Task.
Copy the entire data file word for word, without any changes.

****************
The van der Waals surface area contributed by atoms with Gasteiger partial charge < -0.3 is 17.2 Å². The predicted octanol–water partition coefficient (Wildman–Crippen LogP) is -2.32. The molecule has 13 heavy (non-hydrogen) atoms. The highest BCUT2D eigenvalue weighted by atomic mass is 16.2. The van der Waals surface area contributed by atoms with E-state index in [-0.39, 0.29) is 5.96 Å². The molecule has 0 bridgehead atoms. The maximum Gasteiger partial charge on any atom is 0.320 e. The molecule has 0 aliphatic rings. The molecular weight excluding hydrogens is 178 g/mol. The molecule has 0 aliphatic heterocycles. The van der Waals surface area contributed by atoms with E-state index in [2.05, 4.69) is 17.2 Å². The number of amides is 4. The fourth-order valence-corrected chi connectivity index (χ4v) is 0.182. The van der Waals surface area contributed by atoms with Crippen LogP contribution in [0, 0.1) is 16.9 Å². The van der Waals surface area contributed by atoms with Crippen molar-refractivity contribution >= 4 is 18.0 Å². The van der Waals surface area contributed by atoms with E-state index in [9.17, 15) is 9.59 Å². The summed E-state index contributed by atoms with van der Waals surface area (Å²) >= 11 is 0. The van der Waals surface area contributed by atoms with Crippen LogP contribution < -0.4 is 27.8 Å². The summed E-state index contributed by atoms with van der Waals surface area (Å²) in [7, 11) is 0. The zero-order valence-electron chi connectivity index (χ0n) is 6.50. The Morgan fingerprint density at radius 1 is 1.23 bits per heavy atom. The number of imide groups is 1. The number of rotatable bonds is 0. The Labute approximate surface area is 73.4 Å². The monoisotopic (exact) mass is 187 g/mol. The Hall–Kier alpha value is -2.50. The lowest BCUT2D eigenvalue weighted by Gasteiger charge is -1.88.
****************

The van der Waals surface area contributed by atoms with Gasteiger partial charge < -0.3 is 17.2 Å². The predicted octanol–water partition coefficient (Wildman–Crippen LogP) is -2.32. The molecule has 13 heavy (non-hydrogen) atoms. The highest BCUT2D eigenvalue weighted by atomic mass is 16.2. The van der Waals surface area contributed by atoms with E-state index in [-0.39, 0.29) is 5.96 Å². The molecule has 0 bridgehead atoms. The maximum Gasteiger partial charge on any atom is 0.320 e. The molecule has 0 aliphatic rings. The molecular weight excluding hydrogens is 178 g/mol. The molecule has 0 aliphatic heterocycles. The van der Waals surface area contributed by atoms with E-state index in [2.05, 4.69) is 17.2 Å². The number of amides is 4. The fourth-order valence-corrected chi connectivity index (χ4v) is 0.182. The van der Waals surface area contributed by atoms with Crippen LogP contribution in [0, 0.1) is 16.9 Å². The van der Waals surface area contributed by atoms with Crippen molar-refractivity contribution >= 4 is 18.0 Å². The van der Waals surface area contributed by atoms with E-state index in [9.17, 15) is 9.59 Å². The summed E-state index contributed by atoms with van der Waals surface area (Å²) >= 11 is 0. The van der Waals surface area contributed by atoms with Crippen LogP contribution < -0.4 is 27.8 Å². The summed E-state index contributed by atoms with van der Waals surface area (Å²) in [7, 11) is 0. The zero-order valence-electron chi connectivity index (χ0n) is 6.50. The Morgan fingerprint density at radius 1 is 1.23 bits per heavy atom. The number of imide groups is 1. The number of rotatable bonds is 0. The Labute approximate surface area is 73.4 Å². The monoisotopic (exact) mass is 187 g/mol. The Hall–Kier alpha value is -2.50. The lowest BCUT2D eigenvalue weighted by Gasteiger charge is -1.88.